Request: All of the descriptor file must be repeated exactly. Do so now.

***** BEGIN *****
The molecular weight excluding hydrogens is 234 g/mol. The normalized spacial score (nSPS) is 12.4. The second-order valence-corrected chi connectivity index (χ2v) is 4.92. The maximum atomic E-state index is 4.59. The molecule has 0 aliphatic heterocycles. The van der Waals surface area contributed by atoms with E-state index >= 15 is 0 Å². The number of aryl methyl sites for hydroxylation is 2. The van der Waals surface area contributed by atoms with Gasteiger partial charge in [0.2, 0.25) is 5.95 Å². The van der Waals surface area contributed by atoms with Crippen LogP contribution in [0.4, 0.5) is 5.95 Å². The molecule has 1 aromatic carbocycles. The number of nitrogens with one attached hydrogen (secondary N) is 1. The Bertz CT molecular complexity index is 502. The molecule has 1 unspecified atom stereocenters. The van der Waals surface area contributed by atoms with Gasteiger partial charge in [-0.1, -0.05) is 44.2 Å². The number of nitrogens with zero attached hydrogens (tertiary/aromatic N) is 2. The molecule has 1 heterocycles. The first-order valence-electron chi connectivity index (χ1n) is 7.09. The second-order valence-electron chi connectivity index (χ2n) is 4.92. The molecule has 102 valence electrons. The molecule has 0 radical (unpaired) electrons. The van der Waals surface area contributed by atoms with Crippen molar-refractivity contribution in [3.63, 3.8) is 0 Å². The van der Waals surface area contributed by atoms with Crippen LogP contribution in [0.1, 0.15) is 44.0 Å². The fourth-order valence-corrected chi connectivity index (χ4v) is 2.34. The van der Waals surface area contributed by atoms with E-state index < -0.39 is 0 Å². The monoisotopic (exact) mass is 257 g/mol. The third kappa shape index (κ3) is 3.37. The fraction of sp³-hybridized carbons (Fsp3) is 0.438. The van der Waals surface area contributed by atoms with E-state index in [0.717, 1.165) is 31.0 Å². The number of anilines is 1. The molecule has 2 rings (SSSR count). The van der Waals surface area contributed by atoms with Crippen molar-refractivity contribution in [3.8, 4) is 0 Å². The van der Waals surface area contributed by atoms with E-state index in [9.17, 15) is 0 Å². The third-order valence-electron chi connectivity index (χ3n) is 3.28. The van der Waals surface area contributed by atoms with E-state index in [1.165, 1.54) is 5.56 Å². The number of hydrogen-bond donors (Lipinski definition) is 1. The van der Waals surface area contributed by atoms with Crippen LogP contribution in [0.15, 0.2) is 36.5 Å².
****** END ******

The molecular weight excluding hydrogens is 234 g/mol. The normalized spacial score (nSPS) is 12.4. The second-order valence-corrected chi connectivity index (χ2v) is 4.92. The maximum atomic E-state index is 4.59. The molecule has 0 aliphatic heterocycles. The van der Waals surface area contributed by atoms with E-state index >= 15 is 0 Å². The number of aryl methyl sites for hydroxylation is 2. The van der Waals surface area contributed by atoms with Gasteiger partial charge in [0.2, 0.25) is 5.95 Å². The van der Waals surface area contributed by atoms with Crippen LogP contribution in [0.4, 0.5) is 5.95 Å². The molecule has 1 aromatic carbocycles. The number of nitrogens with one attached hydrogen (secondary N) is 1. The Bertz CT molecular complexity index is 502. The molecule has 1 unspecified atom stereocenters. The van der Waals surface area contributed by atoms with Gasteiger partial charge in [-0.1, -0.05) is 44.2 Å². The number of nitrogens with zero attached hydrogens (tertiary/aromatic N) is 2. The molecule has 1 heterocycles. The first-order valence-electron chi connectivity index (χ1n) is 7.09. The second-order valence-electron chi connectivity index (χ2n) is 4.92. The molecule has 102 valence electrons. The molecule has 0 radical (unpaired) electrons. The van der Waals surface area contributed by atoms with Crippen molar-refractivity contribution in [3.63, 3.8) is 0 Å². The van der Waals surface area contributed by atoms with Crippen LogP contribution in [0.1, 0.15) is 44.0 Å². The fourth-order valence-corrected chi connectivity index (χ4v) is 2.34. The van der Waals surface area contributed by atoms with E-state index < -0.39 is 0 Å². The monoisotopic (exact) mass is 257 g/mol. The third kappa shape index (κ3) is 3.37. The fraction of sp³-hybridized carbons (Fsp3) is 0.438. The van der Waals surface area contributed by atoms with E-state index in [0.717, 1.165) is 31.0 Å². The number of anilines is 1. The molecule has 2 rings (SSSR count). The van der Waals surface area contributed by atoms with Crippen molar-refractivity contribution in [3.8, 4) is 0 Å². The van der Waals surface area contributed by atoms with E-state index in [9.17, 15) is 0 Å². The third-order valence-electron chi connectivity index (χ3n) is 3.28. The van der Waals surface area contributed by atoms with E-state index in [1.165, 1.54) is 5.56 Å². The number of hydrogen-bond donors (Lipinski definition) is 1. The van der Waals surface area contributed by atoms with Crippen LogP contribution in [0.15, 0.2) is 36.5 Å².